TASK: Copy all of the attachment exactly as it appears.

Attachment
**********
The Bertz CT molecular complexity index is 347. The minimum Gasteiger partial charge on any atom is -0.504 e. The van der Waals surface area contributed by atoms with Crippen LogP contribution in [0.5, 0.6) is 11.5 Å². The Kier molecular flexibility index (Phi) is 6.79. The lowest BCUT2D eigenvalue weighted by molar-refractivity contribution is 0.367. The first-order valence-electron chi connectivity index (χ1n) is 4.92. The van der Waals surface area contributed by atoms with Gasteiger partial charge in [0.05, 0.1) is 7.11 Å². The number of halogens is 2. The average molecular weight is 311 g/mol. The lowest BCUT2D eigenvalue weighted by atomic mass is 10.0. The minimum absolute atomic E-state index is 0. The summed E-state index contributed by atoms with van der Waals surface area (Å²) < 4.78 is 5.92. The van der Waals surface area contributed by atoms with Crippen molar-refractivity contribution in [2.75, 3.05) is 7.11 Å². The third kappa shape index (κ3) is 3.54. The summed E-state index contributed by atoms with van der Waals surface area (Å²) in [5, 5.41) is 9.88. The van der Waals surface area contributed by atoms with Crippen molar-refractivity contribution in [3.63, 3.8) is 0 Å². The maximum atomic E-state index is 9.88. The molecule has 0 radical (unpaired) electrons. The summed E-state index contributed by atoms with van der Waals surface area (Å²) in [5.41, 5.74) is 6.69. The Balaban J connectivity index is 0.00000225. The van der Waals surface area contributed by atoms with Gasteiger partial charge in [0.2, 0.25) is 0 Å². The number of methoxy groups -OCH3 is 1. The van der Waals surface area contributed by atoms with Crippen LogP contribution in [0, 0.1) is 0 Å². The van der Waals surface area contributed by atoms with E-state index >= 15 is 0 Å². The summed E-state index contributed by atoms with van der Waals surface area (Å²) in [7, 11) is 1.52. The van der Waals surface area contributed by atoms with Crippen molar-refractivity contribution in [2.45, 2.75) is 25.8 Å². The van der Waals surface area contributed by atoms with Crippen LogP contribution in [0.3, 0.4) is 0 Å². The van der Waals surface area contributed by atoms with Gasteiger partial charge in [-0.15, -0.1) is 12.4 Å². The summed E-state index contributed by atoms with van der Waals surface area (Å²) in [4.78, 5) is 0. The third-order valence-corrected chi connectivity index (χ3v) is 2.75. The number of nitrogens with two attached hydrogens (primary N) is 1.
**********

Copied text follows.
The Bertz CT molecular complexity index is 347. The minimum Gasteiger partial charge on any atom is -0.504 e. The van der Waals surface area contributed by atoms with Crippen LogP contribution in [0.5, 0.6) is 11.5 Å². The Kier molecular flexibility index (Phi) is 6.79. The lowest BCUT2D eigenvalue weighted by molar-refractivity contribution is 0.367. The first-order valence-electron chi connectivity index (χ1n) is 4.92. The van der Waals surface area contributed by atoms with Gasteiger partial charge in [0.05, 0.1) is 7.11 Å². The number of halogens is 2. The average molecular weight is 311 g/mol. The lowest BCUT2D eigenvalue weighted by atomic mass is 10.0. The minimum absolute atomic E-state index is 0. The summed E-state index contributed by atoms with van der Waals surface area (Å²) < 4.78 is 5.92. The van der Waals surface area contributed by atoms with Crippen molar-refractivity contribution in [2.75, 3.05) is 7.11 Å². The third kappa shape index (κ3) is 3.54. The summed E-state index contributed by atoms with van der Waals surface area (Å²) in [5, 5.41) is 9.88. The van der Waals surface area contributed by atoms with Crippen molar-refractivity contribution in [3.63, 3.8) is 0 Å². The maximum atomic E-state index is 9.88. The molecule has 0 radical (unpaired) electrons. The summed E-state index contributed by atoms with van der Waals surface area (Å²) in [5.41, 5.74) is 6.69. The Balaban J connectivity index is 0.00000225. The van der Waals surface area contributed by atoms with Gasteiger partial charge in [0.2, 0.25) is 0 Å². The number of methoxy groups -OCH3 is 1. The van der Waals surface area contributed by atoms with Crippen LogP contribution in [0, 0.1) is 0 Å². The van der Waals surface area contributed by atoms with E-state index >= 15 is 0 Å². The summed E-state index contributed by atoms with van der Waals surface area (Å²) in [7, 11) is 1.52. The van der Waals surface area contributed by atoms with Crippen molar-refractivity contribution in [2.45, 2.75) is 25.8 Å². The van der Waals surface area contributed by atoms with Crippen LogP contribution in [0.3, 0.4) is 0 Å². The van der Waals surface area contributed by atoms with Gasteiger partial charge in [-0.15, -0.1) is 12.4 Å². The summed E-state index contributed by atoms with van der Waals surface area (Å²) in [4.78, 5) is 0. The third-order valence-corrected chi connectivity index (χ3v) is 2.75. The number of nitrogens with two attached hydrogens (primary N) is 1.